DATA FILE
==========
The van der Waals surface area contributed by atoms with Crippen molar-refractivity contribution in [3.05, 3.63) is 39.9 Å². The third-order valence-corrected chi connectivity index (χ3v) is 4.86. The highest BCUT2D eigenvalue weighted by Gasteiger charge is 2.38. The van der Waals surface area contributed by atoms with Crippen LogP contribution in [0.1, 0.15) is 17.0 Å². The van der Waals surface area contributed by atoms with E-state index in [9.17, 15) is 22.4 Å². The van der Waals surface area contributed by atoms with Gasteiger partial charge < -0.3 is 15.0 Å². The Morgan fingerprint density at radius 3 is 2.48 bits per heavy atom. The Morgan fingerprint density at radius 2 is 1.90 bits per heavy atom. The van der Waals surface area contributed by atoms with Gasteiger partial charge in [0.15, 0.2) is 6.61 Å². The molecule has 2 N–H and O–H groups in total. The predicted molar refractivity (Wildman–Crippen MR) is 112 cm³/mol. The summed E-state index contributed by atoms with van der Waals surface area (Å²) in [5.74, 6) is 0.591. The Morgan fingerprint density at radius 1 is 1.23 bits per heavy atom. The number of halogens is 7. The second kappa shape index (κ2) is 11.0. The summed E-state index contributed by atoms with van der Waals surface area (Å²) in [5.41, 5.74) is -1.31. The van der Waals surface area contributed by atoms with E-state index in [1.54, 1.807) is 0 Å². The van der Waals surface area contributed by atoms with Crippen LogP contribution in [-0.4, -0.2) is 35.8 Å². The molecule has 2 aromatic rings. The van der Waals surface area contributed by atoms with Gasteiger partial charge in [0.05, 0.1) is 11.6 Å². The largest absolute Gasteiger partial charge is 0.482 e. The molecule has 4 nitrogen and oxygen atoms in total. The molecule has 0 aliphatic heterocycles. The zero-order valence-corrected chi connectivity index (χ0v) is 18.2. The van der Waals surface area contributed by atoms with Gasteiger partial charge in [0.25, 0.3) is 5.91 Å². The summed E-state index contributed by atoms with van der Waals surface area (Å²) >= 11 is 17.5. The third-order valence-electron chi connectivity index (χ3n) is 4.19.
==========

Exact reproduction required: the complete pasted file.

The van der Waals surface area contributed by atoms with Crippen molar-refractivity contribution in [3.05, 3.63) is 39.9 Å². The third-order valence-corrected chi connectivity index (χ3v) is 4.86. The highest BCUT2D eigenvalue weighted by Gasteiger charge is 2.38. The van der Waals surface area contributed by atoms with Crippen LogP contribution in [0.1, 0.15) is 17.0 Å². The van der Waals surface area contributed by atoms with E-state index in [9.17, 15) is 22.4 Å². The van der Waals surface area contributed by atoms with Gasteiger partial charge < -0.3 is 15.0 Å². The Morgan fingerprint density at radius 3 is 2.48 bits per heavy atom. The Morgan fingerprint density at radius 2 is 1.90 bits per heavy atom. The van der Waals surface area contributed by atoms with Gasteiger partial charge in [0.15, 0.2) is 6.61 Å². The molecule has 2 N–H and O–H groups in total. The predicted molar refractivity (Wildman–Crippen MR) is 112 cm³/mol. The summed E-state index contributed by atoms with van der Waals surface area (Å²) in [5.74, 6) is 0.591. The Morgan fingerprint density at radius 1 is 1.23 bits per heavy atom. The number of halogens is 7. The second kappa shape index (κ2) is 11.0. The summed E-state index contributed by atoms with van der Waals surface area (Å²) in [5.41, 5.74) is -1.31. The van der Waals surface area contributed by atoms with E-state index in [1.54, 1.807) is 0 Å². The van der Waals surface area contributed by atoms with Crippen LogP contribution in [-0.4, -0.2) is 35.8 Å². The molecule has 2 aromatic rings. The van der Waals surface area contributed by atoms with Gasteiger partial charge in [0.05, 0.1) is 11.6 Å². The largest absolute Gasteiger partial charge is 0.482 e. The molecule has 4 nitrogen and oxygen atoms in total. The molecule has 0 aliphatic heterocycles. The zero-order valence-corrected chi connectivity index (χ0v) is 18.2. The van der Waals surface area contributed by atoms with Gasteiger partial charge in [0.25, 0.3) is 5.91 Å². The summed E-state index contributed by atoms with van der Waals surface area (Å²) >= 11 is 17.5. The third-order valence-electron chi connectivity index (χ3n) is 4.19.